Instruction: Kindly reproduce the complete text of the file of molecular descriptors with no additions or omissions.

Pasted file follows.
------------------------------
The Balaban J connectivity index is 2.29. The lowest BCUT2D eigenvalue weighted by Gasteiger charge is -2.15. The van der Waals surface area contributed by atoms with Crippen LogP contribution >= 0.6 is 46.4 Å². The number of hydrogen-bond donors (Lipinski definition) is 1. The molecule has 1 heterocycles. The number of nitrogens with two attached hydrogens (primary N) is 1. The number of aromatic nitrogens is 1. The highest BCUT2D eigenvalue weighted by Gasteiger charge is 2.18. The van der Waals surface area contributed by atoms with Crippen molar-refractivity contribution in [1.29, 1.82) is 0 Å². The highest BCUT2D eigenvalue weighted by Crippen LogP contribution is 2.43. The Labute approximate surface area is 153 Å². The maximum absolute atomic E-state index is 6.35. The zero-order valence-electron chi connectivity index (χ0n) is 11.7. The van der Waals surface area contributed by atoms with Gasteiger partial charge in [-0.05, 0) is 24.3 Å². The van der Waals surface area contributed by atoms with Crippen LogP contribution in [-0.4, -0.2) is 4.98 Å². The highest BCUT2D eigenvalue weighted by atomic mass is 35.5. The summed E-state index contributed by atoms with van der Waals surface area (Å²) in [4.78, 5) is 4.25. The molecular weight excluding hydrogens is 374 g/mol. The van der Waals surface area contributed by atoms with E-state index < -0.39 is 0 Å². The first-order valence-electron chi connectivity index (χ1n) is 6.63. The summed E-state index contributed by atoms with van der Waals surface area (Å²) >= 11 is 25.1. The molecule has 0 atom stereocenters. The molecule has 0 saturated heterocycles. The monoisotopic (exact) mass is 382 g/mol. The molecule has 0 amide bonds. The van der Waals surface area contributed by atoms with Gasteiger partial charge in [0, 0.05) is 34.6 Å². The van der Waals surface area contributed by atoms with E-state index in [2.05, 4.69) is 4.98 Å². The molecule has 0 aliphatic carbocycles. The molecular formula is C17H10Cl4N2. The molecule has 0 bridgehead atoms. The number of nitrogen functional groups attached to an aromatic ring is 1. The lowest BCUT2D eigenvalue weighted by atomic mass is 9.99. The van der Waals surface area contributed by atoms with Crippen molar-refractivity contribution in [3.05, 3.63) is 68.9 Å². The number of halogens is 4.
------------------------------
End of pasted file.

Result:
The Balaban J connectivity index is 2.29. The lowest BCUT2D eigenvalue weighted by Gasteiger charge is -2.15. The van der Waals surface area contributed by atoms with Crippen LogP contribution >= 0.6 is 46.4 Å². The number of hydrogen-bond donors (Lipinski definition) is 1. The molecule has 1 heterocycles. The number of nitrogens with two attached hydrogens (primary N) is 1. The number of aromatic nitrogens is 1. The highest BCUT2D eigenvalue weighted by Gasteiger charge is 2.18. The van der Waals surface area contributed by atoms with Crippen molar-refractivity contribution in [1.29, 1.82) is 0 Å². The highest BCUT2D eigenvalue weighted by Crippen LogP contribution is 2.43. The Labute approximate surface area is 153 Å². The maximum absolute atomic E-state index is 6.35. The zero-order valence-electron chi connectivity index (χ0n) is 11.7. The van der Waals surface area contributed by atoms with Gasteiger partial charge in [-0.05, 0) is 24.3 Å². The van der Waals surface area contributed by atoms with Crippen LogP contribution in [-0.4, -0.2) is 4.98 Å². The highest BCUT2D eigenvalue weighted by atomic mass is 35.5. The summed E-state index contributed by atoms with van der Waals surface area (Å²) in [4.78, 5) is 4.25. The molecular weight excluding hydrogens is 374 g/mol. The van der Waals surface area contributed by atoms with E-state index < -0.39 is 0 Å². The first-order valence-electron chi connectivity index (χ1n) is 6.63. The summed E-state index contributed by atoms with van der Waals surface area (Å²) >= 11 is 25.1. The molecule has 0 atom stereocenters. The molecule has 0 saturated heterocycles. The monoisotopic (exact) mass is 382 g/mol. The molecule has 0 amide bonds. The van der Waals surface area contributed by atoms with Gasteiger partial charge in [0, 0.05) is 34.6 Å². The van der Waals surface area contributed by atoms with E-state index in [2.05, 4.69) is 4.98 Å². The molecule has 0 aliphatic carbocycles. The molecular formula is C17H10Cl4N2. The molecule has 0 bridgehead atoms. The number of nitrogen functional groups attached to an aromatic ring is 1. The lowest BCUT2D eigenvalue weighted by atomic mass is 9.99. The van der Waals surface area contributed by atoms with Crippen molar-refractivity contribution in [3.05, 3.63) is 68.9 Å². The number of halogens is 4.